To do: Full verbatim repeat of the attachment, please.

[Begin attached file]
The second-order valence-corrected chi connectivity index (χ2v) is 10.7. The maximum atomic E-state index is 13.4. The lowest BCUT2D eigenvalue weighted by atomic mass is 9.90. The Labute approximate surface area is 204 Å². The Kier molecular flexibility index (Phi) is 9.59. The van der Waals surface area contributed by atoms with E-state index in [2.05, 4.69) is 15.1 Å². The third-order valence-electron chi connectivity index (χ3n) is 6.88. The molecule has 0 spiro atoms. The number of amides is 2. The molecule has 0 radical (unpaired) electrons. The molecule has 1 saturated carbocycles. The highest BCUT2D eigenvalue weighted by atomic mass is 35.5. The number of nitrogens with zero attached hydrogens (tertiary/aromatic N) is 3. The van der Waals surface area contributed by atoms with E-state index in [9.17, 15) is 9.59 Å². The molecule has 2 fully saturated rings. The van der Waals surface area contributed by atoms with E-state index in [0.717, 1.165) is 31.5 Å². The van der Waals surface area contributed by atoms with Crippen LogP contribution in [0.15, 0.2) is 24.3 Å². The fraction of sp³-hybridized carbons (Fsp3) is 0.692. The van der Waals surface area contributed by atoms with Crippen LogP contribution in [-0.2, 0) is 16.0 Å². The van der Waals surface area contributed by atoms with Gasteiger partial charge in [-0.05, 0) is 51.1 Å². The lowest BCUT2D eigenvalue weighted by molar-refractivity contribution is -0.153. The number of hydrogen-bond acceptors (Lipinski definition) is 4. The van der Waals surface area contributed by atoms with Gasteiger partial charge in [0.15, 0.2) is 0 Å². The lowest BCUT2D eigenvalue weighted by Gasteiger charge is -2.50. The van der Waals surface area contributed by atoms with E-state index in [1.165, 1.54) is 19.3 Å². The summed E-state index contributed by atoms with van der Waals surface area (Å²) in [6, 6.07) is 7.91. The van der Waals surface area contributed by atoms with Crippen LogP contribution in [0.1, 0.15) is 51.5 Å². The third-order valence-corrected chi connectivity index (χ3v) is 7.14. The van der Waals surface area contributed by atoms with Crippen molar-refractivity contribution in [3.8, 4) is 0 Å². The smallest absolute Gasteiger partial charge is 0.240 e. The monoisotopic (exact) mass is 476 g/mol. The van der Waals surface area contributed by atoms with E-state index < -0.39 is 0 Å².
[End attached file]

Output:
The second-order valence-corrected chi connectivity index (χ2v) is 10.7. The maximum atomic E-state index is 13.4. The lowest BCUT2D eigenvalue weighted by atomic mass is 9.90. The Labute approximate surface area is 204 Å². The Kier molecular flexibility index (Phi) is 9.59. The van der Waals surface area contributed by atoms with E-state index in [2.05, 4.69) is 15.1 Å². The third-order valence-electron chi connectivity index (χ3n) is 6.88. The molecule has 0 spiro atoms. The number of amides is 2. The molecule has 0 radical (unpaired) electrons. The molecule has 1 saturated carbocycles. The highest BCUT2D eigenvalue weighted by atomic mass is 35.5. The number of nitrogens with zero attached hydrogens (tertiary/aromatic N) is 3. The van der Waals surface area contributed by atoms with E-state index in [9.17, 15) is 9.59 Å². The molecule has 2 fully saturated rings. The van der Waals surface area contributed by atoms with E-state index in [0.717, 1.165) is 31.5 Å². The van der Waals surface area contributed by atoms with Crippen LogP contribution in [0.15, 0.2) is 24.3 Å². The fraction of sp³-hybridized carbons (Fsp3) is 0.692. The van der Waals surface area contributed by atoms with Crippen LogP contribution in [-0.2, 0) is 16.0 Å². The van der Waals surface area contributed by atoms with Gasteiger partial charge in [-0.05, 0) is 51.1 Å². The lowest BCUT2D eigenvalue weighted by molar-refractivity contribution is -0.153. The number of hydrogen-bond acceptors (Lipinski definition) is 4. The van der Waals surface area contributed by atoms with Gasteiger partial charge in [0.15, 0.2) is 0 Å². The lowest BCUT2D eigenvalue weighted by Gasteiger charge is -2.50. The van der Waals surface area contributed by atoms with E-state index in [1.165, 1.54) is 19.3 Å². The summed E-state index contributed by atoms with van der Waals surface area (Å²) in [6, 6.07) is 7.91. The van der Waals surface area contributed by atoms with Crippen LogP contribution in [0.1, 0.15) is 51.5 Å². The third-order valence-corrected chi connectivity index (χ3v) is 7.14. The van der Waals surface area contributed by atoms with Crippen molar-refractivity contribution in [3.8, 4) is 0 Å². The smallest absolute Gasteiger partial charge is 0.240 e. The monoisotopic (exact) mass is 476 g/mol. The van der Waals surface area contributed by atoms with E-state index < -0.39 is 0 Å².